Skip to comments.Russian denies role in London murder
Posted on 12/30/2006 7:35:33 AM PST by A. Pole
Leonid Nevzlin, a former Russian oil billionaire, yesterday dismissed allegations by Moscow that he ordered the radioactive poisoning of Alexander Litvinenko.
Mr Nevzlin said he had co-operated with British authorities investigating the murder of the dissident Russian ex-spy in London.
The Russian prosecutor-general's office said on Wednesday that it suspected Israel-based Mr Nevzlin might be involved in the death of Mr Litvinenko, who died in a London hospital on November 23 from exposure to highly toxic polonium-210.
Mr Nevzlin, who is visiting the US, fled to Israel in 2003 to continue managing the affairs of the Russian oil giant Yukos as Mikhail Khodorkovsky, its chief executive, faced fraud and tax evasion charges that would lead to his imprisonment.
An aide authorised to speak on behalf of Mr Nevzlin from New York said the allegations followed a pattern of Russian behaviour in relation to the former oil magnate. "There was never a single time that Leonid came to the US without a new insinuation or accusation being made against him," the aide said.
"Leonid has been granted a 10-year visa, as an Israeli citizen, to the US and the US authorities will have done a full check on all the allegations against him." He denied Russian reports Mr Nevzlin had been detained on his arrival at Newark airport on December 24.
The aide acknowledged that Mr Litvinenko met Mr Nevzlin in Tel Aviv weeks before he died and handed over documents relating to the Kremlin's takeover of Yukos. "Litvinenko came to Israel on his own initiative. When we learnt about his tragic death, we sent these documents to the Israeli justice ministry and to the British embassy in Tel Aviv."
The aide said the latest Russian allegations against Mr Nevzlin were an attempt to muddy the waters surrounding the Litvinenko investigation and came at a time when Mr Khodorkovsky, his former close associate, and Platon Lebedev, another jailed former Yukos partner, faced fresh charges of money laundering.
He said Mr Nevzlin was scheduled to meet senior figures in the US, including congressmen and State Department officials. "The Russians are really scared about what Leonid might say in the US," he said.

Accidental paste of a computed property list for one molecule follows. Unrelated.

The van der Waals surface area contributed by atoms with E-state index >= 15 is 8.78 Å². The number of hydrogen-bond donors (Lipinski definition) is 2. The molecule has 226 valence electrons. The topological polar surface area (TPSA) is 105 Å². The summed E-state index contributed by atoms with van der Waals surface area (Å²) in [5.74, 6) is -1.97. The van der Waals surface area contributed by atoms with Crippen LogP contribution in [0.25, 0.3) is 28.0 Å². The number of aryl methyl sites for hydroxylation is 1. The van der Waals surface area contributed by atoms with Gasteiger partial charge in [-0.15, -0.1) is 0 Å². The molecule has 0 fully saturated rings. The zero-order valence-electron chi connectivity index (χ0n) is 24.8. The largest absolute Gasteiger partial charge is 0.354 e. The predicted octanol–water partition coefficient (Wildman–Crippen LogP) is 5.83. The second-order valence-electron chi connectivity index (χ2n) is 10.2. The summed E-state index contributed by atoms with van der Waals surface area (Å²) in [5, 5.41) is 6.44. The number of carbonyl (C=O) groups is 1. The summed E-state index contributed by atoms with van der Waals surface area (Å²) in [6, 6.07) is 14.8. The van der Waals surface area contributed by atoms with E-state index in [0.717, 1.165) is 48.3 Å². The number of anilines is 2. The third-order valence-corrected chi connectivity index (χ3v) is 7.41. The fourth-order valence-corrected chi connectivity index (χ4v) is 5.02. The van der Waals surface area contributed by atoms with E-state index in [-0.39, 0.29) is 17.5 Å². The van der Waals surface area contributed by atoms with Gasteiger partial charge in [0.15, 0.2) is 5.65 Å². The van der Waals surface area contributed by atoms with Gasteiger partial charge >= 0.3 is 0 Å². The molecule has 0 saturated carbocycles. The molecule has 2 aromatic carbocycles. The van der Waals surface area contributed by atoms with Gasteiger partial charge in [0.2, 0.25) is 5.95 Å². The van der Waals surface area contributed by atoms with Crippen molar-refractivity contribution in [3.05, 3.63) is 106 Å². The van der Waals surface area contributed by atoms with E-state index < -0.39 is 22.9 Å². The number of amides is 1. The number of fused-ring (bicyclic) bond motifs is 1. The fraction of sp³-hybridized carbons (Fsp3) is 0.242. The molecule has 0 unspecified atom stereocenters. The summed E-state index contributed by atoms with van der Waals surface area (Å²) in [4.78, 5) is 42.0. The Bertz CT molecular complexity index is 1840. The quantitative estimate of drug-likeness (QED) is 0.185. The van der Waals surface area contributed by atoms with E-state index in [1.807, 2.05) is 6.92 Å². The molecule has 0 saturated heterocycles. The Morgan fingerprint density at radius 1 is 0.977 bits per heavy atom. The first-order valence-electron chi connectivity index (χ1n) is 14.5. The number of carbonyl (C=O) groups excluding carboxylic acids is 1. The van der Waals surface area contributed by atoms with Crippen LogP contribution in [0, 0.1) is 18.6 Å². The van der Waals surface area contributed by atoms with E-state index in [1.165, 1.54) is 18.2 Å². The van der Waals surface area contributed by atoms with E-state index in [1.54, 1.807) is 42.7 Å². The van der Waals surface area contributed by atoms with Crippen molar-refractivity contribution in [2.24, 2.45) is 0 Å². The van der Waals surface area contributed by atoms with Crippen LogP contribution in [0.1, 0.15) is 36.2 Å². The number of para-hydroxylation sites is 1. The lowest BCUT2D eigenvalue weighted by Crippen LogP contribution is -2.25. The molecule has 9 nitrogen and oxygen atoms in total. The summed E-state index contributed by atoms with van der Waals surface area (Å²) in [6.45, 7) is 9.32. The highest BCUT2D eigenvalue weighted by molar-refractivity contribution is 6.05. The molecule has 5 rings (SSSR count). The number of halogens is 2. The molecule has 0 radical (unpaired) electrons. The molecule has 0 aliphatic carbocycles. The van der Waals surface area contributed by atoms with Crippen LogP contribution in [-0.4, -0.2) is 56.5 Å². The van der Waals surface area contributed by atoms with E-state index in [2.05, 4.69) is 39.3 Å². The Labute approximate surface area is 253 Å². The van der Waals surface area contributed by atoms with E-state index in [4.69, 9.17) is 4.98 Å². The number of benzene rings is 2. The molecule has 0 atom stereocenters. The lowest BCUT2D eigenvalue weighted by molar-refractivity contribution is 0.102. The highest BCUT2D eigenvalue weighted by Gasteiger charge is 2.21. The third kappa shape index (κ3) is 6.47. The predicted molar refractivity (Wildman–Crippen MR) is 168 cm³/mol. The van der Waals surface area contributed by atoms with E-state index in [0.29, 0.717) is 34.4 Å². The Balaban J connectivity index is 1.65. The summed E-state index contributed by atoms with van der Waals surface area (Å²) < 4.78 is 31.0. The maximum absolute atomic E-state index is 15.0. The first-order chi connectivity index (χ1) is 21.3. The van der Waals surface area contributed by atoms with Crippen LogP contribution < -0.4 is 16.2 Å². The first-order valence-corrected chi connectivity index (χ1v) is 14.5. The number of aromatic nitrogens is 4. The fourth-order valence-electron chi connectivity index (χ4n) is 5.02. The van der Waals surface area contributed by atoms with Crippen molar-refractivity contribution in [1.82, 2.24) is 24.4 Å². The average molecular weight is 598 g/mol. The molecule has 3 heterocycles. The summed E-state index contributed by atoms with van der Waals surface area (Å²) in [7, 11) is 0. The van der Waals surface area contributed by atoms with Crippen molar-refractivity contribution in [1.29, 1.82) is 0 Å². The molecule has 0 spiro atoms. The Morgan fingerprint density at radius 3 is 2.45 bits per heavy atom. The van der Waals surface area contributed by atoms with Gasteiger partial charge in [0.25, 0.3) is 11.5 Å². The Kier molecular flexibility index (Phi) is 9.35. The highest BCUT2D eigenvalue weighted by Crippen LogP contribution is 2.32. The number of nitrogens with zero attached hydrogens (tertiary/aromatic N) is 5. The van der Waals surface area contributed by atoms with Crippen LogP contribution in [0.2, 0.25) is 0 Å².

Wednesday's statement from the Russian prosecutor's office linked the latest allegations to other murder charges against Mr Nevzlin on which the Russian authorities have unsuccessfully sought his extradition.
A Moscow court issued an arrest warrant against him in 2004 for allegedly organising contract killings and assassination attempts against several targets, including Yukos competitors.
Yuri Shmidt, a lawyer for Mr Khodorkovsky, dismissed the allegations. "The prosecutor-general's office is keen to accuse Nevzlin and stoke up all kinds of emotion," he was quoted as saying.
Rule # 1. Not a single word passing kegebun's lips can be trusted. This includes the pauses a kegebun has to make to swallow the accumulated saliva or to catch his/her breath.
Rule # 2. Not a single constructive deed by a kegebun can be trusted. If a kegebun malingers a suicide, one is to mistrust it and ought to make sure by double-tapping the malingerer in the head. In their destructive capacity, however, one can put one's full confidence.
Rule # 3. For the purposes of the Rules # 1 and # 2, the kegebuns are those directly connected with the infamous organization, it predecessors, successors, affiliates, debtors, creditors, lessees, sub-lessees and assignees [collectively, "KGB"], and all those associating with, and/or pushing, its agenda.
Rule # 3, then Rule # 1.
True, and one cannot even trust the pictures they post, for even their truth is a lie. A good example of the necessary logic comes from the old joke:
Two competing merchants, X and Y, meet on the road. X thinks, "he's a competitor. The last thing I need is to have him around to ruin my transactions. So if he asks me where I'm going, to A or to B, I'm not to tell him the truth that I'm going to A and should say that I'm going to B instead. But since he would not believe me anyway, I should say that I'm going to A".
Well, they meet, exchange the greetings, and Y asks, "well, and where are you going?"
"You are lying in your teeth, old X, you ARE going to A".